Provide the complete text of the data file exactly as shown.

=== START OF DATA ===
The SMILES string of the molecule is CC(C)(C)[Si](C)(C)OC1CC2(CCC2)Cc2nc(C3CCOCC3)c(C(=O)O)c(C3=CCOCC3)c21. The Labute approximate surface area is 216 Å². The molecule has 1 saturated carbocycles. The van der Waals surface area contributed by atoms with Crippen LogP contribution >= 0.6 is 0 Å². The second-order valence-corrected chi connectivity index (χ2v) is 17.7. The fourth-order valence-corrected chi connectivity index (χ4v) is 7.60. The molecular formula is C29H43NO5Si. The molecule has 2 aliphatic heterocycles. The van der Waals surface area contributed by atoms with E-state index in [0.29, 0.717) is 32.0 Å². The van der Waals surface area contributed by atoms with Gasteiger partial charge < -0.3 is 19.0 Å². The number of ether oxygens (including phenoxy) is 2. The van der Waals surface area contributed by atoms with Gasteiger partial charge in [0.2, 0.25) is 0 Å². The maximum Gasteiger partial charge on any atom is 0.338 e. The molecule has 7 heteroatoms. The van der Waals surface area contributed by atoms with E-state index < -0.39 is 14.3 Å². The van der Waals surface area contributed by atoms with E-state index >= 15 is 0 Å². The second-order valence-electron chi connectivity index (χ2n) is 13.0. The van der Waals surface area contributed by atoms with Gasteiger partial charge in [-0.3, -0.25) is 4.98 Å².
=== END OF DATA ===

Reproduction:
The SMILES string of the molecule is CC(C)(C)[Si](C)(C)OC1CC2(CCC2)Cc2nc(C3CCOCC3)c(C(=O)O)c(C3=CCOCC3)c21. The Labute approximate surface area is 216 Å². The molecule has 1 saturated carbocycles. The van der Waals surface area contributed by atoms with Crippen LogP contribution >= 0.6 is 0 Å². The second-order valence-corrected chi connectivity index (χ2v) is 17.7. The fourth-order valence-corrected chi connectivity index (χ4v) is 7.60. The molecular formula is C29H43NO5Si. The molecule has 2 aliphatic heterocycles. The van der Waals surface area contributed by atoms with E-state index in [0.29, 0.717) is 32.0 Å². The van der Waals surface area contributed by atoms with Gasteiger partial charge < -0.3 is 19.0 Å². The number of ether oxygens (including phenoxy) is 2. The van der Waals surface area contributed by atoms with Gasteiger partial charge in [0.2, 0.25) is 0 Å². The maximum Gasteiger partial charge on any atom is 0.338 e. The molecule has 7 heteroatoms. The van der Waals surface area contributed by atoms with E-state index < -0.39 is 14.3 Å². The van der Waals surface area contributed by atoms with E-state index >= 15 is 0 Å². The second-order valence-electron chi connectivity index (χ2n) is 13.0. The van der Waals surface area contributed by atoms with Gasteiger partial charge in [-0.3, -0.25) is 4.98 Å².